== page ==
OTTAWA — The cost of three second-hand icebreakers that the federal Liberal government is buying from Quebec shipyard Chantier Davie is inching closer to the $1-billion mark as Ottawa keeps quietly adding money to the controversial deal.
The most recent cash infusion came last week as the government handed Davie another $68.9 million to continue converting and upgrading the icebreakers, bringing the total cost for the three vessels to more than $912 million.
That represents a significant increase over the original $610-million price tag announced by the Liberals when they agreed to purchase the three Norwegian-built civilian icebreakers for the Canadian Coast Guard in August 2018.
Both Davie as well as the Fisheries Department defended the added costs and the overall deal in separate statements, saying the agreement will deliver much-needed vessels for the coast guard to use until brand-new replacements can be built.
The Quebec shipyard and Ottawa are currently negotiating a deal for Davie to build six new medium icebreakers in the coming years as part of the federal government’s multibillion-dollar shipbuilding procurement strategy.
Davie spokesman Mathieu Filion says the shipyard has delivered two of the interim icebreakers while the third is undergoing conversion work. The Fisheries Department says it won’t be delivered until next summer — four years after the deal was signed.
The icebreakers “are already filling a major strategic gap in Canada’s icebreaking capability when it is most needed,” Filion said in a statement. “The unacceptable alternative was to wait several years for a new fleet to be delivered.”
He added that any cost increases were agreed to “in full transparency” with the government.
“Before entering the coast guard fleet, the ships required refit and conversion work at Chantier Davie Canada Inc. to ensure they met Canadian regulatory standards and operational requirements,” Fisheries Department spokesperson Robin Jahn said in an email.
“The refit and conversion work on the medium interim icebreakers will allow the coast guard to continue delivering its services during vessel life extension and repair periods for existing vessels while new ships are being built, ensuring operational requirements are met.”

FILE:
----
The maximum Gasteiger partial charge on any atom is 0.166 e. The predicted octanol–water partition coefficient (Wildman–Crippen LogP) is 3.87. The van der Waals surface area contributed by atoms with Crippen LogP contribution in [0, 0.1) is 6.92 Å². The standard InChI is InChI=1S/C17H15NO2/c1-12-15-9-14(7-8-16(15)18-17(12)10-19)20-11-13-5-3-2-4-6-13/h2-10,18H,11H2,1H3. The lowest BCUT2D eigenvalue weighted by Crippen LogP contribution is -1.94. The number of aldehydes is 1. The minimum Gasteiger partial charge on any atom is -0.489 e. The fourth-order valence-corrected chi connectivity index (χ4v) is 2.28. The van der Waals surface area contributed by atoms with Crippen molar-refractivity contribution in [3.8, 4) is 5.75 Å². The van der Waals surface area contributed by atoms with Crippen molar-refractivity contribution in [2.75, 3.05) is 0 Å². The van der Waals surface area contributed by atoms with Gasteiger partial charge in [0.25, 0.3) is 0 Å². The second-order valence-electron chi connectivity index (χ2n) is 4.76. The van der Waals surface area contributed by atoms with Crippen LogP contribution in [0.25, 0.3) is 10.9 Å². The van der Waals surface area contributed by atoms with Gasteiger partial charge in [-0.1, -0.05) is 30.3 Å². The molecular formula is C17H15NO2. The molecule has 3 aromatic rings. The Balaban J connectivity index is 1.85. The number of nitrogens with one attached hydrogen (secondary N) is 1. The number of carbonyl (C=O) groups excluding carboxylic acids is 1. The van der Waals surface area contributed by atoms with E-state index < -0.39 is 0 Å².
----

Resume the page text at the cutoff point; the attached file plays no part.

One expert says the added costs shouldn’t come as a surprise given what he sees as the political nature of the deal. Prime Minister Justin Trudeau announced negotiations for the deal during a radio interview in Quebec City in early 2018.
“It was a vote-getting mechanism,” said University of Calgary professor Rob Huebert, one of Canada’s foremost experts on the Arctic and Canadian Coast Guard. “Because at the end of the day, we're going to spend just as much on these second-hand vessels (as new ones).”
Trudeau’s announcement did coincide with concerns about a shortage of icebreakers given the age of the coast guard’s existing fleet and the fact the government has yet to complete a plan for when and how it will replace them.
But it also followed an intense lobbying campaign by Davie, the Quebec government and federal opposition parties for Ottawa to give the shipyard work, and Trudeau’s on-air announcement surprised many — including the company and coast guard officials.
A senior coast guard official later told The Canadian Press in an interview that the three “interim” vessels, which were purchased without a competition, would be used for the next 15 to 20 years.
Huebert suggested the deal represented the latest in a trend of federal politics playing a role when it comes to the purchase of new ships for the Royal Canadian Navy and coast guard, with the latter repeatedly having those kinds of calculations superseding operational necessity.
That includes the Liberal government’s decision to order two naval Arctic patrol ships from Halifax-based Irving Shipyards for the coast guard, even though the agency responsible for managing Canada’s waterways didn’t want them.
Huebert also cited the Liberals’ recent decision to have Davie and Vancouver-based Seaspan each build a new polar icebreaker in the coming years, a move that will improve both shipyards despite the added costs of farming such work to two yards instead of one.
“So you put the entire picture together, and you have one in which the decisions are being made to create the coast guard fleet that are really being built on what is best for the Liberal party, not what is best for Canada,” he said.
“And the fact that these are just going to cost more and more — I think most people knew that was going to be happening — illustrates this whole point.”
This report by The Canadian Press was first published Aug. 11, 2021.
Lee Berthiaume, The Canadian Press